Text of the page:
Melbourne artist Ghost patrol’s diverse practice spreads across printmaking, drawing, street art, sculpture and other multimedia experiments. He likes to visit ideas of space exploration, cosmic scale and the super future. His visual worlds invite ideas and questions to methods of seeing beyond our own existence scale and atomic configuration, through the concepts of curiosity lead science and quantum physics.
Ghost patrol’s semi-anonymity allows him freedom and fluidity to explore various themes and contemporary issues. The small illustrated humans he draws explore themes of existentialism, space and the cosmos, science, mythology and folklore. They speak of the spiritual symbiosis between human beings, fauna and flora; a connection that humans beings have long forgotten or abandoned.
Ghost patrol’s acrylic and oil pastel art work expresses the spiritual connection between man and animal through Japanese folklore and religion. It depicts a figure clothed in a sky-blue robe, wearing a tall white hat, perhaps resembling an origami swan. The Japanese salutation ‘tadaima’ means ‘I’m back’ or ‘I’m home’, perhaps alluding to the swan’s migratory nature. The figure is painted floating with its arms and legs lifting off and is decorated with a constellation composed of confetti colours, captured in a moment of bliss.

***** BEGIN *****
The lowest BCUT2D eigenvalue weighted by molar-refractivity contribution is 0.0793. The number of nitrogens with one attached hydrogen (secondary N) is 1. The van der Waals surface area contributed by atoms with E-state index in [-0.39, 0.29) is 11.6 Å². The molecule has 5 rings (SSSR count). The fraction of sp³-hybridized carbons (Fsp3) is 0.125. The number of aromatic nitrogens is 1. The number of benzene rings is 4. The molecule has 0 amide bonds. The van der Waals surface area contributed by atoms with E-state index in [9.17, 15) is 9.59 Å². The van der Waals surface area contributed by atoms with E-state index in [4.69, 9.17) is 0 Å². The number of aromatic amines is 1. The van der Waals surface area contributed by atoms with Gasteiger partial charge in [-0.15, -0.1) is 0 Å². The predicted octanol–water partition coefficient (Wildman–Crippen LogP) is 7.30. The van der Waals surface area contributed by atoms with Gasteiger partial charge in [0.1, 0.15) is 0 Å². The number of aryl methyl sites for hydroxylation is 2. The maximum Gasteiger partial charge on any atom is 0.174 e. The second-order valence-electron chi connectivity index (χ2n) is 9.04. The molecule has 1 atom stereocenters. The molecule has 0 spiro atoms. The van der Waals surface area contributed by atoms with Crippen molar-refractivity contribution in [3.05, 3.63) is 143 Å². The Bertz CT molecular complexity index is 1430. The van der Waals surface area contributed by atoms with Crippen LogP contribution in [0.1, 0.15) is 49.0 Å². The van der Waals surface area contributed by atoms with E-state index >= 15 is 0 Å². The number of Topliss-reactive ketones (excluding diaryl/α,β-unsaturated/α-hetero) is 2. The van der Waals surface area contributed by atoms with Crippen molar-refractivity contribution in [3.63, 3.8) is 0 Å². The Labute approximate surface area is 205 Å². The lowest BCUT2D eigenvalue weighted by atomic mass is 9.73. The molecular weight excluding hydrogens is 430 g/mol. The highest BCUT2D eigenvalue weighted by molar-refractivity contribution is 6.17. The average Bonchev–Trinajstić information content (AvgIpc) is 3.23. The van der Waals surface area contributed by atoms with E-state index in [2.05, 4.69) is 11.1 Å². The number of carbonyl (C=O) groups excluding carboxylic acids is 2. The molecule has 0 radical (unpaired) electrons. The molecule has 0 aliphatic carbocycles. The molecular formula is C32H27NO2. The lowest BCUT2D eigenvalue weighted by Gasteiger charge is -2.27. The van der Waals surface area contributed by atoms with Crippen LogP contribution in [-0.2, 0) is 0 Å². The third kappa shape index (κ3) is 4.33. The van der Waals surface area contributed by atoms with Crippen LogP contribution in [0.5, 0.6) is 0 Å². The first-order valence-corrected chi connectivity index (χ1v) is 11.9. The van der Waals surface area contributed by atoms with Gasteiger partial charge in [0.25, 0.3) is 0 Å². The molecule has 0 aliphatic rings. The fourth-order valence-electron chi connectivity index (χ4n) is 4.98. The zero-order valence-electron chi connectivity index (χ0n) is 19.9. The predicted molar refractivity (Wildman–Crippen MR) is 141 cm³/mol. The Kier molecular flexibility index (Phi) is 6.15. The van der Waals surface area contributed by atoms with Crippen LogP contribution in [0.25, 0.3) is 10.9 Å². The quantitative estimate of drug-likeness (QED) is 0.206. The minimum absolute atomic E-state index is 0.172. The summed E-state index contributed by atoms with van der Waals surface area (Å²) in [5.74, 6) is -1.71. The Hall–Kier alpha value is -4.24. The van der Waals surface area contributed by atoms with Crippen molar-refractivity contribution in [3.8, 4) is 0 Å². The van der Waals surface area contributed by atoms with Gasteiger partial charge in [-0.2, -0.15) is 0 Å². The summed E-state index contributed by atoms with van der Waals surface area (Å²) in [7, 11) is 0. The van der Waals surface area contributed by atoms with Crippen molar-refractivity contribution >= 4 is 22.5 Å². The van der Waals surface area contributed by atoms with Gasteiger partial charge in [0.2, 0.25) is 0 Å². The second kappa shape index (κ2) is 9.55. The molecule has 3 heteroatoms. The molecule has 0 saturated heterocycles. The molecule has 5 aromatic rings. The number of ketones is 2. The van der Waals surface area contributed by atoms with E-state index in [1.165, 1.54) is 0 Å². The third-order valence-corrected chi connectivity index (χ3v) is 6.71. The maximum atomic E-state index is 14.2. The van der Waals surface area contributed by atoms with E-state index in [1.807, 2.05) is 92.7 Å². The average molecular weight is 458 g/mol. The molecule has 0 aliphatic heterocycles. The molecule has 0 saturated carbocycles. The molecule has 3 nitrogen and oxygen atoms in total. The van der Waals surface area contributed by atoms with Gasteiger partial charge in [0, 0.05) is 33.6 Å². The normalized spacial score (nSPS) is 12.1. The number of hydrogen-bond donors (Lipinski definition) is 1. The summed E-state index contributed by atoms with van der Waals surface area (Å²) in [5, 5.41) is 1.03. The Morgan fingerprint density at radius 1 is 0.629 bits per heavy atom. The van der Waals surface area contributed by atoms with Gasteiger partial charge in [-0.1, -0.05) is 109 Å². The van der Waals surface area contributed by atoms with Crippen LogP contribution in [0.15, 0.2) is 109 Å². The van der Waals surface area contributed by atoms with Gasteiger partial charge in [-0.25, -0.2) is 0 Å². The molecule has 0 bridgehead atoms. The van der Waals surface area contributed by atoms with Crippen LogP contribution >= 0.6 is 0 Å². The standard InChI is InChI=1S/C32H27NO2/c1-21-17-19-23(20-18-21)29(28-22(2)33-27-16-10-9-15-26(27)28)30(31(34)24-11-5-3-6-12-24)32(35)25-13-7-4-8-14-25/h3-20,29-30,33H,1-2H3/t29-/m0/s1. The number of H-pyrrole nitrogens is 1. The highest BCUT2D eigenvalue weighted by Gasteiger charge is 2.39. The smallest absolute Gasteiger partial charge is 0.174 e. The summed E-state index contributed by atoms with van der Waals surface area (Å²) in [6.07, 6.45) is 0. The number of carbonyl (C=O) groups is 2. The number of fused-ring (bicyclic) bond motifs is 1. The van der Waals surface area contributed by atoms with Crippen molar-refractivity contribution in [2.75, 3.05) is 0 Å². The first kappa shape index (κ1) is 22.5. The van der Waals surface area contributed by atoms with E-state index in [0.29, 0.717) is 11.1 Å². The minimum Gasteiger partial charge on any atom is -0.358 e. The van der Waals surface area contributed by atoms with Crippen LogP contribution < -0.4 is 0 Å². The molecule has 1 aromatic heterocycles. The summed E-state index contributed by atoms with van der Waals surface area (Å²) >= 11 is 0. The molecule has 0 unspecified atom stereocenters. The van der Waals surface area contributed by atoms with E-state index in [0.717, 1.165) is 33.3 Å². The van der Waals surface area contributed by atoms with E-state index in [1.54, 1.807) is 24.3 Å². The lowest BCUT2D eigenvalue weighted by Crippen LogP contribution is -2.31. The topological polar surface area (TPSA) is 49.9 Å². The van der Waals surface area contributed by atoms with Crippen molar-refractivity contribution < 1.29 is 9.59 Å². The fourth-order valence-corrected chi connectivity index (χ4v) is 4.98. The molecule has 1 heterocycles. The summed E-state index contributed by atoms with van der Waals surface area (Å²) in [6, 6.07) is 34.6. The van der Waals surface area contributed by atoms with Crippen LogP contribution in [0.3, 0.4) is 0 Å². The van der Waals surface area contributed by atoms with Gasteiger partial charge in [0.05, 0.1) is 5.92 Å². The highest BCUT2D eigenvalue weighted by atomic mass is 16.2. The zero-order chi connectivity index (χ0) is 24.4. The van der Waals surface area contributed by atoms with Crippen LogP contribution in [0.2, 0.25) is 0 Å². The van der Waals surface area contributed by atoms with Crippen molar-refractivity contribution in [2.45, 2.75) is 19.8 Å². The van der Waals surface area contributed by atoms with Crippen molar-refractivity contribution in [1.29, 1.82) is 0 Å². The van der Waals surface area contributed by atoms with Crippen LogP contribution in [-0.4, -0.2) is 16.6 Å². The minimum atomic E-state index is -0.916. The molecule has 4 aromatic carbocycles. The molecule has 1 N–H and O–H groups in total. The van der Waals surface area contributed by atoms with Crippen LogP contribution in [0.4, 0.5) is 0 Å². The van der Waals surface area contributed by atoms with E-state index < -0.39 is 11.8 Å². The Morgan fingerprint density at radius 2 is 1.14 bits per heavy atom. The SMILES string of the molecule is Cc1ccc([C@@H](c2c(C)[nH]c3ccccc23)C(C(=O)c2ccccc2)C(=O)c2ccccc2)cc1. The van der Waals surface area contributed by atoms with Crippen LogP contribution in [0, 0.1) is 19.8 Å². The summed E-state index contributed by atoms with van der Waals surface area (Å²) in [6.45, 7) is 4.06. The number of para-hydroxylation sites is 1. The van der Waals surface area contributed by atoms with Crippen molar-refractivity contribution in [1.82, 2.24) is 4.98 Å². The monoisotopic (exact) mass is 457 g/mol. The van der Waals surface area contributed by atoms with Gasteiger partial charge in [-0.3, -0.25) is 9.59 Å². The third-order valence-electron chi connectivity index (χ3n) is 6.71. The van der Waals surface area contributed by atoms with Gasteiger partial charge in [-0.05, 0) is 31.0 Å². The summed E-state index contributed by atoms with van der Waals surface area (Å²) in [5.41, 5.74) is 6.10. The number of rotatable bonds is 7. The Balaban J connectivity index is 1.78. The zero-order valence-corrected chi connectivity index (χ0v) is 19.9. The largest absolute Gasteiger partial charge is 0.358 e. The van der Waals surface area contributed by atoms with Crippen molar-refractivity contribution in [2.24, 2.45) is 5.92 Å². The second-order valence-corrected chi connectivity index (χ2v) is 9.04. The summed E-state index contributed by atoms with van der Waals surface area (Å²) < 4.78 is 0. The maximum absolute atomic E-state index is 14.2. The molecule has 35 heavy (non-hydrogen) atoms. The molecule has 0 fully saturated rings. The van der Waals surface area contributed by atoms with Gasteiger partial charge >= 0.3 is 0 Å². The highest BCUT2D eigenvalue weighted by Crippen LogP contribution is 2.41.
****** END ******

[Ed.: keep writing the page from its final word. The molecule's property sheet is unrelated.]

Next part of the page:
Ghost patrol built an international reputation as a street artist working with ephemeral techniques such as stencilling and paste ups. More recently he has focused on illustration, painting and installation. Since he is interested in physics, the future of the universe and introducing his viewers to complex concepts through his inviting characters and worlds. For Ghost patrol the choice of material is not always important. He values the opportunity to experiment when perhaps more familiar materials are unavailable.
He travels the world painting and pasting and becoming more cosmic very in tune with nature and the inner child and exploring and science and fun and staying locked in continues to tell his story more in stripped back colourful concise murals as opposed to the paste ups and abando work he began with.